I also picked up a HP5370A Frequency counter. If you do high accuracy frequency measurements I strongly suggest that you pick up one of these (or a newer HP5370B). This is an amazing unit. It has 12 digit resolution and accepts either 5Mhz or 10Mhz standard frequency inputs. It also has an internal OCXO but you probably don't want to use that.
I am feeding the 5370A from the Motorola 5Mhz GPS standard and it likes that very much. It also doubles the frequency and gives me a 10Mhz output which is great! Now I have a 5Mhz and a 10 Mhz frequency standard. Cool eh?
HP Z3801A Frequency standard I got the HPZ3801A from eBay on July 15, 2002. There were some power problems but the unit is operational as of July 19. Here are some preliminary notes on the unit.
I would like to thank Mr. Tom Van Baak for providing a link to pictures of the power connection.
Also, Mr. Bill Jones, K8CU, for his straight forward description. Bill's web site has the definitive reference on this unit. You can find it here: www.realhamradio.com
Now, for the details:
The correct connection to the power supply is:
Power supply plus side(+) to the Red
wire which is normally the top part
of the Z3801A connector.
The connector on the unit can be easily turned around so the black and red wires could be anywhere. Always make sure which wire you are connecting to.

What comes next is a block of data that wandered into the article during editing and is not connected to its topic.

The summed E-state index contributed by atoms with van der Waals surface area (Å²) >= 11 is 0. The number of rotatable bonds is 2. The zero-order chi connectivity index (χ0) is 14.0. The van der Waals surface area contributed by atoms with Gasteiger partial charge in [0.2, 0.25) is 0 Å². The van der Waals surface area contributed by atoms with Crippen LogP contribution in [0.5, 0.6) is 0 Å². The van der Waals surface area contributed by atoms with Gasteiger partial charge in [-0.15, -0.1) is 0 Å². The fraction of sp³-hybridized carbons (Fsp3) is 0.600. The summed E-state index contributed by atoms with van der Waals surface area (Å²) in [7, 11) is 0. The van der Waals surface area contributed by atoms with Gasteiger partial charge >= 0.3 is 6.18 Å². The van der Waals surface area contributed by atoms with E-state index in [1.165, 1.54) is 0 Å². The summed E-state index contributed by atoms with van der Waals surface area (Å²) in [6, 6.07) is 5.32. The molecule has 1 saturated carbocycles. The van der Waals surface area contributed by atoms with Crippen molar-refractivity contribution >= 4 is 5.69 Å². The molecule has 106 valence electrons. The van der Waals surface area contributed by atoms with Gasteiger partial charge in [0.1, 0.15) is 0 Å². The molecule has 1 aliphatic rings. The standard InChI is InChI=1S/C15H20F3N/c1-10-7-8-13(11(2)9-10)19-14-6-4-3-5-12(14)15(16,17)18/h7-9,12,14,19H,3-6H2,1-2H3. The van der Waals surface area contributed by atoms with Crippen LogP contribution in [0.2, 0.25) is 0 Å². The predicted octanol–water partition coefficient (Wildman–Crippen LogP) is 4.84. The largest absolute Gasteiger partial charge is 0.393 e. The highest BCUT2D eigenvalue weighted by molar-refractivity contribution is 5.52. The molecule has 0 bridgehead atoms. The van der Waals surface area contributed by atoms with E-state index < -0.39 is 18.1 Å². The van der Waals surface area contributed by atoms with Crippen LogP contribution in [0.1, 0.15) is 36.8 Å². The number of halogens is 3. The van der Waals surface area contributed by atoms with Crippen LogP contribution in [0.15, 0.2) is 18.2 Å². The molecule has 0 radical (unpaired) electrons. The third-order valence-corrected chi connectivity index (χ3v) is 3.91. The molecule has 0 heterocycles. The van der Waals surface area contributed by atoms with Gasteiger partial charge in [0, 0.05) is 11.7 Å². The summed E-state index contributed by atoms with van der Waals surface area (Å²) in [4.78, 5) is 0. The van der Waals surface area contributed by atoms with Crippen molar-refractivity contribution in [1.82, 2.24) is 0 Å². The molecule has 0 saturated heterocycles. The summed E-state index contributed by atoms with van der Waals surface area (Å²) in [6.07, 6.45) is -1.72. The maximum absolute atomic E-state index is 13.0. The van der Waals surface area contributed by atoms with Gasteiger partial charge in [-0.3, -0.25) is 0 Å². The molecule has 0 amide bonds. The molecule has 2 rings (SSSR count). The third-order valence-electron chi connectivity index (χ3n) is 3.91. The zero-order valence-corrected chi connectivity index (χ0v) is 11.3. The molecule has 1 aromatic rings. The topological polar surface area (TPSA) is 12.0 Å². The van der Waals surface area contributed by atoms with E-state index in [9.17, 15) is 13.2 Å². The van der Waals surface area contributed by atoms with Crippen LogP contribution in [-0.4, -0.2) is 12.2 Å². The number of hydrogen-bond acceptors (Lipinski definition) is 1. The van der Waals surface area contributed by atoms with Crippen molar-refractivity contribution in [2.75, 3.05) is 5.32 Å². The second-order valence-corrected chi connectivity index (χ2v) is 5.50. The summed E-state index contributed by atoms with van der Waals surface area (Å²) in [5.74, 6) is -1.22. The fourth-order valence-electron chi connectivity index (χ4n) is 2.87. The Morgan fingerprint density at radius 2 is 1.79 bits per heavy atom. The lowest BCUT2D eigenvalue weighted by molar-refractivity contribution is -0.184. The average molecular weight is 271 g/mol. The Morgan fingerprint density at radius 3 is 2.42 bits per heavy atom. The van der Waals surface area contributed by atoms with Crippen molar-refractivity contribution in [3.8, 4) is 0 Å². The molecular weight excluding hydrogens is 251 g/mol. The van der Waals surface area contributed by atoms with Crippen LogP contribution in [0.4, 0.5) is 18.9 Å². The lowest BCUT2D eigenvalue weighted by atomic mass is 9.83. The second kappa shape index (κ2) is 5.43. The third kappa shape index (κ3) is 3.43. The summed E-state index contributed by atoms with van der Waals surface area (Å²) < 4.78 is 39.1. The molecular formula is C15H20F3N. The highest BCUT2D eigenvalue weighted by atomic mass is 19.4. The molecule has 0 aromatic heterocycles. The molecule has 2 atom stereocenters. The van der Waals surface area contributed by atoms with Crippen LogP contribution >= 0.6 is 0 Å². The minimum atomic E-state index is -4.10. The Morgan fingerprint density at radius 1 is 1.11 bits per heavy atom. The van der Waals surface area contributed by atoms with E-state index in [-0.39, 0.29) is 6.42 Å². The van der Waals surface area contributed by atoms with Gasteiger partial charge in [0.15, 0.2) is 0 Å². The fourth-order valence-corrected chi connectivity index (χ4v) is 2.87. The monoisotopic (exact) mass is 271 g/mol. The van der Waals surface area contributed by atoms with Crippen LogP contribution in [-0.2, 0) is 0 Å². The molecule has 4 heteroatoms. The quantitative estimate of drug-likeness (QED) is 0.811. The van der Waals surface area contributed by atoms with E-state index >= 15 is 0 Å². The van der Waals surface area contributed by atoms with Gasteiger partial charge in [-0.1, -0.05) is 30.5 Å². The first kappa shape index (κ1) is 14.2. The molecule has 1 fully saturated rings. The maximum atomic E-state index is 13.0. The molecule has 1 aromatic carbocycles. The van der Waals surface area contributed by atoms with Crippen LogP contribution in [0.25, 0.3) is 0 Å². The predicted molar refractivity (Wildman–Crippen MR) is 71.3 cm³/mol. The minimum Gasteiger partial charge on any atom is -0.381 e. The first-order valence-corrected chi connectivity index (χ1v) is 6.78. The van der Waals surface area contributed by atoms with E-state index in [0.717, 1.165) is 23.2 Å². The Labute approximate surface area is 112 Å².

Now, for the power requirements. The unit, has a sticker in the back that points out two different power connections. The option that has a circle filled in (indicating that it is enabled) says:
Well, that is outright wrong! My unit required at least 52V to power up. 38-60VDC my foot!
Inside the unit there are a few test points on the PS board which can help with power supply problems.
If you are looking at the +15V test point, when the power is inadequate, the voltage will hover around 3-5 V. When the unit gets enough voltage, there will be a distinct jump to around 14.8. I just gave the unit 53V and the voltage inside is now 15.158 and holding steady.
So, after getting the unit properly connected, I downloaded the HP software from the net, and stared up the unit. It is now working perfectly.
Many thanks to all who helped with your comments and suggestions.
I decided that until I build the my own disciplined standard, I would get another HP Z3801A. It seems that my MTS and the Z3801A did not always agree after all. Sometimes I would see a discrepancy of as much as ±7mhz.
This might not seem like much but I was still wondering which machine was to blame. So, I emailed K4DLJ, send him the money, and I got another Z3801A.
The setup was the same as the first. Open, clean, convert to RS232 and close. Again, www.realhamradio.com was a great source of help.
I noticed, that www.realhamradio.com is also selling a software called GPSControl. I send the money (via Paypal) and I downloaded the software. It was a very simple procedure to set the software and the results are here.
Not surpisingly, the two HP Units agree completely and the MTS is again off. I guess I know who is wrong here :)
After getting all this equipment, it is getting time to start building. I created a block diagram of the unit I am planning build so I can have a reference point.
You will notice that I am planning to include a Single Board Computer (SBC) that will be running Linux. This box will be a stratum 1 NTP server.
Some other features are: Front panel LCD display and keypad access.